Upon her arrival at the clinic, Mai Tendai finds a line has already started to form. Among the crowd, she spots familiar faces, people who were part of her peer support group when she was newly diagnosed and just starting treatment. Their shared experiences creating an invisible bond. She also sees new faces, like a young mother holding her baby close, both seemingly petrified of the uncertain road ahead. She longs to extend a comforting hand, to whisper words of strength and hope in her ears. To tell her, 'I've walked this path, it's difficult, but you'll find your way. You'll be alright.'
Mai Tendai quietly takes her place in the line, awaiting her turn for registration. This involves getting her vital signs checked, something she appreciates, despite her unease about her increasing weight. She can't help but wonder if it is related to her medications. She remembers her prior struggle to maintain a healthy weight before her diagnosis.
Despite the long journey to the clinic she is happy to be there. She is fond of her clinic nurse, a kind and reassuring presence during each visit. However, today she will be seeing the doctor for her viral load test results. The doctor only comes every other week and his visits aren't as comforting. She’s noticed his perpetually hurried demeanor, his seemingly detached attitude towards her concerns, and his focus on the numbers. Numbers seem to dominate his day - the number of waiting patients, the tally of missing results he’s obliged to track down, and, of course, her own viral load count. Before her encounter with HIV, the term 'viral load' was a foreign concept, unknown and irrelevant to her daily life. Now, it has seamlessly woven itself into the fabric of her vocabulary, becoming an integral part of her routine language.
Mai Tendai often reflects on the way her life bifurcated into two distinct epochs: the era before HIV and the era after. These diverging timelines forced her to grow and adapt in ways she could never have foreseen.
In the 'before HIV' phase, she fell in love with Panashe who was a few years her senior in high school. He was handsome, intelligent and confident. Panashe was among the few in their school who had excelled at 'O Level' and secured a spot at a prestigious religious school for his 'A Levels'.
However, at the new school, he found himself to be a small fish in a big pond, surrounded by equally intelligent boys from across the province. No longer the favored student, Panashe was crushed by this new reality, he struggled and barely managed to scrape through his A Levels.
His grades were not high enough for entry into the nation's top universities, but Panashe was determined to succeed. He viewed his A level grades as a temporary setback. He hustled, dropping resumes wherever he could and eventually landed an administrative job in the city and further bolstered his career prospects by undertaking part-time studies in business administration.
Yet, throughout all this, his heart never strayed from Mai Tendai. He poured his love into heartfelt letters, sent her small gifts via the rural bus mail system. Each time she spotted the local Tenda Bus in the distance, her heart would dance with anticipation, hoping for another letter or package from Panashe.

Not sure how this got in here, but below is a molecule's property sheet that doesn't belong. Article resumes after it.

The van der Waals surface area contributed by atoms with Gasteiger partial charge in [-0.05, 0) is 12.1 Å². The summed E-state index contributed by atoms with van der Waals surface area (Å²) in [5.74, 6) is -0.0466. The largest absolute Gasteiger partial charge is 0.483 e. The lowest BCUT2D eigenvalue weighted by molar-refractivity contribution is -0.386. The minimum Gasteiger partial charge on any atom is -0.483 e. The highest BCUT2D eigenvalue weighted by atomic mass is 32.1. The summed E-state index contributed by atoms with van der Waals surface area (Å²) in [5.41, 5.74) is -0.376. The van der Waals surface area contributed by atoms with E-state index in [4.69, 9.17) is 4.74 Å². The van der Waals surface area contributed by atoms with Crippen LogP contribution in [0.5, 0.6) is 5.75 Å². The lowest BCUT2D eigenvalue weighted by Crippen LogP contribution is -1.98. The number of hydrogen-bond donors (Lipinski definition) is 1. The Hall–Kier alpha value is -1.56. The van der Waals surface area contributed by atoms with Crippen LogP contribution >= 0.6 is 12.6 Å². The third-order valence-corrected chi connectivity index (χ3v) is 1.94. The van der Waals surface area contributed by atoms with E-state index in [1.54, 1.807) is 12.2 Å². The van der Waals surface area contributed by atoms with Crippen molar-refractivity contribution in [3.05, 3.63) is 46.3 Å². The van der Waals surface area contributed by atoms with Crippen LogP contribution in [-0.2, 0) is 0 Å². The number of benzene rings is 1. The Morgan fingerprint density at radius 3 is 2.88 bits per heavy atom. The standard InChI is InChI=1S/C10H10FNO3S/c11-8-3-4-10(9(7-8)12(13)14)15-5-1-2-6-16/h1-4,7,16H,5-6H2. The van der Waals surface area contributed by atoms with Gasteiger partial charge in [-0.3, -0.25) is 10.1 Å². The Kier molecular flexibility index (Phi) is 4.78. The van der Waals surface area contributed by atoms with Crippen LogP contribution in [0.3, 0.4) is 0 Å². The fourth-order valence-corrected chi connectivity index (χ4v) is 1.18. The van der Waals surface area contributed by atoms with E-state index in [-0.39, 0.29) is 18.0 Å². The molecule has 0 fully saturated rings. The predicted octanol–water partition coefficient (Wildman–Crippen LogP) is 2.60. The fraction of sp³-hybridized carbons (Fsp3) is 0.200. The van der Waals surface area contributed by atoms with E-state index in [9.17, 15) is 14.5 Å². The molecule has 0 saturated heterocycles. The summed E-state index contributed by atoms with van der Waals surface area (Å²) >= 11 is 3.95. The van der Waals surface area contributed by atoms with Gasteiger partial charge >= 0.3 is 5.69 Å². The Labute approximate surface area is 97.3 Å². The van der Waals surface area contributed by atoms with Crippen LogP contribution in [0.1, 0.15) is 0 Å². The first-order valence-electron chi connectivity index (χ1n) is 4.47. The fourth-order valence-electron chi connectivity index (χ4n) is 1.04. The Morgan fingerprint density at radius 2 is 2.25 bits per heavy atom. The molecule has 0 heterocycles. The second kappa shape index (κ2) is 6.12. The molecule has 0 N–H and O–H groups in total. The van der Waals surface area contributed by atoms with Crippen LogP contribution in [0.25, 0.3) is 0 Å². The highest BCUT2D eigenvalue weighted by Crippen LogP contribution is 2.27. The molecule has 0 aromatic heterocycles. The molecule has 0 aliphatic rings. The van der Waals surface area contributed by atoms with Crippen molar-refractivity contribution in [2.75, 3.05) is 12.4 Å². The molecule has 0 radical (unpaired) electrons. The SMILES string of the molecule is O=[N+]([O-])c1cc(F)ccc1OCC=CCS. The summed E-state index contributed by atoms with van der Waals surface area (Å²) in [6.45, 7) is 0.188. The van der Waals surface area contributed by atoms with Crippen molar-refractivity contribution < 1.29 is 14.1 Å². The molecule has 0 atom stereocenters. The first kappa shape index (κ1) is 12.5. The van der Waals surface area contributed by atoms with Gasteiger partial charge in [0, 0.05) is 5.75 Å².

Mai Tendai's 'O Level' results weren't quite as impressive, so after school, she slipped into the rhythm of rural life. Her dreams swirled around the day Panashe would propose, envisioning the family they would one day raise together.
Panashe wanted her to move to the city so they could be together, but his modest salary barely covered his rent for a single room in a small crowded township house. Not to mention the additional responsibility of saving for the 'roora', the traditional payment made to the bride’s family, and saving for a down payment for land to build a home. After four years of courtship, Panashe finally proposed, and Mai Tendai became his bride. But they decided she would stay in the village for now.
In the early days of their marriage, Mai Tendai cherished the end of each month when Panashe would return home laden with groceries and gifts. He would bring home kitchen essentials such as cooking oil, flour, salt, sugar, and pasteurized milk, but the delight that warmed her heart the most was her favorite indulgence - a Cadbury Mint chocolate bar. Her love for her husband was profound, and it tugged at her heartstrings each time she had to watch his bus recede into the dusty horizon as he returned to the city.
In the span of four years, they were blessed with three children, a son followed by twins. The task of raising the young ones, while rewarding, was undoubtedly taxing. Mai Tendai was grateful for the proximity of their village to her mother's and her husband's family, yet she found herself longing for the unity of her own family. Panashe and Mai Tendai’s shared moments, once brimming with affection and dreams of a future together, became more acrimonious. Disagreements became more frequent, and Panashe's visits started dwindling, occurring only every other month or during public holidays. The distance between them grew. He felt that she didn't recognize his toil and sacrifice, didn't understand the grueling city life and the constant struggle to make ends meet. Meanwhile, she felt increasingly alone, heavily dependent on income earned from the crops she grew in her garden and fields for the sustenance of their family. Her heart ached with the nagging fear that his love for her was waning.